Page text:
Greece Should Default

Well the Greeks have been bailed out, or so it is claimed. But the facts are that it is not the Greeks that have been bailed out, but some of the lenders to Greece. The ECB will receive full payment, courtesy of a bond swap. This swap has made it clear that private owners of sovereign debt are in the real world subordinate to public owners. In this case, the private owners will take a substantial haircut but get some money.

The people of Greece will not get any money. The new loan goes into an escrow account from which it will be disbursed to meet debt servicing needs, but not to fund Greek public expenditures. The Greek government will be funded only by whatever it can collect in the form of taxes. This is exactly the situation that it would have found itself in had it defaulted, except that it still has debts of over 120% of GDP (in the best case). So Greece has managed to find the worst of all possible worlds – a massive overhang of debt, and a forced cut in government spending. Apparently tax collectors in Greece were told over the weekend that they would have to be 200% more effective in collecting unpaid taxes. Good luck with that, as the low-hanging fruit has already been picked, I imagine.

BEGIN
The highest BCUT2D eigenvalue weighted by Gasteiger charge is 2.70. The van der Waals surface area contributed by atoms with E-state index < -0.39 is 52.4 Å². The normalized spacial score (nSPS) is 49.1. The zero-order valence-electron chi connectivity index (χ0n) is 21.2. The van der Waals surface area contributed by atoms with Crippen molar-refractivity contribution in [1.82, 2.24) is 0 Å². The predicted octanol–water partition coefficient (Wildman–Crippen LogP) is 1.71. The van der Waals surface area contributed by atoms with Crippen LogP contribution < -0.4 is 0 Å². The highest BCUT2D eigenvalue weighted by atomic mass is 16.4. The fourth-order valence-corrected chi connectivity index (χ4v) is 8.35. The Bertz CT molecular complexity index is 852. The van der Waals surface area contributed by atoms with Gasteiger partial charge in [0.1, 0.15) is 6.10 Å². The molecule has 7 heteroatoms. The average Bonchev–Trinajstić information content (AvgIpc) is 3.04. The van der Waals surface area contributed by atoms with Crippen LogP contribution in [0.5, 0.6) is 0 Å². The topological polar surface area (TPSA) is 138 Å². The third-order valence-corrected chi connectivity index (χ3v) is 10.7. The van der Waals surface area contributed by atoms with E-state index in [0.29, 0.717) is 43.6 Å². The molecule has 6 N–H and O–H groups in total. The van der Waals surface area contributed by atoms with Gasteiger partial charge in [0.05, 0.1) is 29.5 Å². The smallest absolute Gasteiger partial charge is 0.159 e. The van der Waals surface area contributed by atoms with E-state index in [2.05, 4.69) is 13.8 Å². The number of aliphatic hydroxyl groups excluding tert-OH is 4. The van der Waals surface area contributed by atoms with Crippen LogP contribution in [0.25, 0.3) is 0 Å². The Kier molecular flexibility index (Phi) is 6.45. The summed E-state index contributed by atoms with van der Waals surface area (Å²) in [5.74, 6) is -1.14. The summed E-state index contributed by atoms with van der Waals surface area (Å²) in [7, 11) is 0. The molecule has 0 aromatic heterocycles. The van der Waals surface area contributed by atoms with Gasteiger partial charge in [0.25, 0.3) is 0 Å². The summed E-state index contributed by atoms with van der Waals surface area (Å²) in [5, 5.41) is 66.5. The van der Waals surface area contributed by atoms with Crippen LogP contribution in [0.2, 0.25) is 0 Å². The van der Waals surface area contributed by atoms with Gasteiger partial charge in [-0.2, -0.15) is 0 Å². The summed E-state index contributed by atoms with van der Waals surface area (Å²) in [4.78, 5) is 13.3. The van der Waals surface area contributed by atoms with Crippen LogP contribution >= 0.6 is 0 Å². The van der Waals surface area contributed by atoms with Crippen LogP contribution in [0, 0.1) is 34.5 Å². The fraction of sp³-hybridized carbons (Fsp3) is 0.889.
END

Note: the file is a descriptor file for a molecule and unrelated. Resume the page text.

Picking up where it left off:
Iceland, in the meantime, which repudiated the debts of its overgrown banks, is looking good. Now that’s a somewhat different situation, in that it wasn’t the sovereign debt that was the problem, but rather the private debts of a few large banks – similar to Ireland. But still.

In my opinion, Greece should not accept this deal. It is ugly in all dimensions; escrow, debt subordination, inadequate haircuts…  Even if Greece does not choose the best option – simply to default – then at the very least it should bargain for, and get, some mitigation of the economic collapse that will result. The threat of default or eurozone exit gives Greece more power than it has exploited to date.

Just my opinion.

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